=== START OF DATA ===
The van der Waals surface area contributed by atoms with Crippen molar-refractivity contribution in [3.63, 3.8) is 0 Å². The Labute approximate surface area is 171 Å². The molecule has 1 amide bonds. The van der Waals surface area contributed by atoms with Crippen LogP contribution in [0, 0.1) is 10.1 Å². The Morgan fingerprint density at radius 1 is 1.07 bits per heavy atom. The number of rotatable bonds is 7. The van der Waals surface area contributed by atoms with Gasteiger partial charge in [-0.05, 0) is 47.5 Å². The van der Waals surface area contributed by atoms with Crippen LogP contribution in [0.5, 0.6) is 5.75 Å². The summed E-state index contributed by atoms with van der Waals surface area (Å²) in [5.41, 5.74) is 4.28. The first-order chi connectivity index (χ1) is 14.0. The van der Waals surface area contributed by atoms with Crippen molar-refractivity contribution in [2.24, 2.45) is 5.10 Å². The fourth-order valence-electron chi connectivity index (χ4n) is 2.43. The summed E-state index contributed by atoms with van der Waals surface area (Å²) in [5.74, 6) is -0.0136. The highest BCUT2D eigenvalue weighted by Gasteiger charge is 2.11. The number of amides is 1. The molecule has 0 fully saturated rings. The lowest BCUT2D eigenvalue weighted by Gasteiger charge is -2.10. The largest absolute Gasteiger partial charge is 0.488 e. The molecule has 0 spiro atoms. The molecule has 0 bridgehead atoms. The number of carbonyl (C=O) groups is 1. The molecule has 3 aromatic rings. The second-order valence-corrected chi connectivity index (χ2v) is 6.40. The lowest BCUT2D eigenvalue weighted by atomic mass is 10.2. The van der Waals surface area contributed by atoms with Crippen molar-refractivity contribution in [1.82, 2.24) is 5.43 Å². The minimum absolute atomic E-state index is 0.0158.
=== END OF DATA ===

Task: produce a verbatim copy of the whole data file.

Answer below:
The van der Waals surface area contributed by atoms with Crippen molar-refractivity contribution in [3.63, 3.8) is 0 Å². The Labute approximate surface area is 171 Å². The molecule has 1 amide bonds. The van der Waals surface area contributed by atoms with Crippen LogP contribution in [0, 0.1) is 10.1 Å². The Morgan fingerprint density at radius 1 is 1.07 bits per heavy atom. The number of rotatable bonds is 7. The van der Waals surface area contributed by atoms with Gasteiger partial charge in [-0.05, 0) is 47.5 Å². The van der Waals surface area contributed by atoms with Crippen LogP contribution in [0.5, 0.6) is 5.75 Å². The summed E-state index contributed by atoms with van der Waals surface area (Å²) in [5.41, 5.74) is 4.28. The first-order chi connectivity index (χ1) is 14.0. The van der Waals surface area contributed by atoms with Crippen molar-refractivity contribution in [2.24, 2.45) is 5.10 Å². The fourth-order valence-electron chi connectivity index (χ4n) is 2.43. The summed E-state index contributed by atoms with van der Waals surface area (Å²) in [5.74, 6) is -0.0136. The highest BCUT2D eigenvalue weighted by Gasteiger charge is 2.11. The number of amides is 1. The molecule has 0 fully saturated rings. The lowest BCUT2D eigenvalue weighted by Gasteiger charge is -2.10. The largest absolute Gasteiger partial charge is 0.488 e. The molecule has 0 spiro atoms. The molecule has 0 bridgehead atoms. The number of carbonyl (C=O) groups is 1. The molecule has 3 aromatic rings. The second-order valence-corrected chi connectivity index (χ2v) is 6.40. The lowest BCUT2D eigenvalue weighted by atomic mass is 10.2. The van der Waals surface area contributed by atoms with Crippen molar-refractivity contribution in [1.82, 2.24) is 5.43 Å². The minimum absolute atomic E-state index is 0.0158.